Students, families and alumni of the city’s specialized high schools just got new allies in their fight to stop Mayor Bill de Blasio from destroying those elite schools.
On Monday, the Education Equity Campaign launched with a simple mission: Keep the race-blind entrance exam, address root causes of the admission gap and open more top schools to meet demand.
“We can preserve high standards, invest in our children and prepare a new generation of leaders who reflect the full diversity of our city,” argues civil rights activist and Brooklyn Tech alum Kirsten John Foy, who’ll head the campaign.
Goals include doubling “elite” enrollment with new selective high schools in every borough, plus guaranteeing free SHSAT prep and boosting local Gifted and Talented programs — all solid ideas. And they won’t be ignored, not with billionaire Ron Lauder (Bronx Science, 1961) and former Time Warner CEO Dick Parsons fund-raising for the fight.
Meanwhile, parents of seven middle school students shut out of the Discovery program’s alternate route to elite-high-school admission are petitioning the state Education Department to invalidate the city’s “reforms” of Discovery.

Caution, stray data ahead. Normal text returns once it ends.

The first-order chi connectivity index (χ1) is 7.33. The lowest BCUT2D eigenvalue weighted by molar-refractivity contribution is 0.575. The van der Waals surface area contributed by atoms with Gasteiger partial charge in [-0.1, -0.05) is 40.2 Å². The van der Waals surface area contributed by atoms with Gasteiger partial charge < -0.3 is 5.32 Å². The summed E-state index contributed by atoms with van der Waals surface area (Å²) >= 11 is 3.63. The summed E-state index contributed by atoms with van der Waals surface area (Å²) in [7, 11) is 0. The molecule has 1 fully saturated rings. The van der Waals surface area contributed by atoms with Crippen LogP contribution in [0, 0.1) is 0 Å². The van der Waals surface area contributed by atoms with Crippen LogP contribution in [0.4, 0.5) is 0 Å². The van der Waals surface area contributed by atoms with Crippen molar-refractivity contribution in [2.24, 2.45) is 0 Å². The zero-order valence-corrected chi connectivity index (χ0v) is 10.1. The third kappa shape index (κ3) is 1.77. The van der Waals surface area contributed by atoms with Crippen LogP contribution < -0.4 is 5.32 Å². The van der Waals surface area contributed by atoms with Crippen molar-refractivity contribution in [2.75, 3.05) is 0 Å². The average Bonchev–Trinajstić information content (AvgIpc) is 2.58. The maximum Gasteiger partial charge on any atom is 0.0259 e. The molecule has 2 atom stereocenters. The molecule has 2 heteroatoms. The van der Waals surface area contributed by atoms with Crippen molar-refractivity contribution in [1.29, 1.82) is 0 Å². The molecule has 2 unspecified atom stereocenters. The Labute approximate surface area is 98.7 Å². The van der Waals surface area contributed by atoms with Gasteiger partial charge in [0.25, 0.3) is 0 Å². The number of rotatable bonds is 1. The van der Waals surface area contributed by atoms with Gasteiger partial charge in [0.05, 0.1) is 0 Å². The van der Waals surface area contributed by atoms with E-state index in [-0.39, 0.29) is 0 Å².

The changes, they charge, violate the law’s intent by excluding middle-class students who just missed the cutoff test scores. De Blasio’s rules, attorney Claude Millman explains, are “so arbitrarily drawn” that even black and Hispanic kids “are adversely affected.”
The petition includes statements from three former principals of Stuyvesant and Bronx Science warning (as have we) that the revamped Discovery admits many students whose test scores are too low for them to keep up at the top schools.
This battle has only begun.
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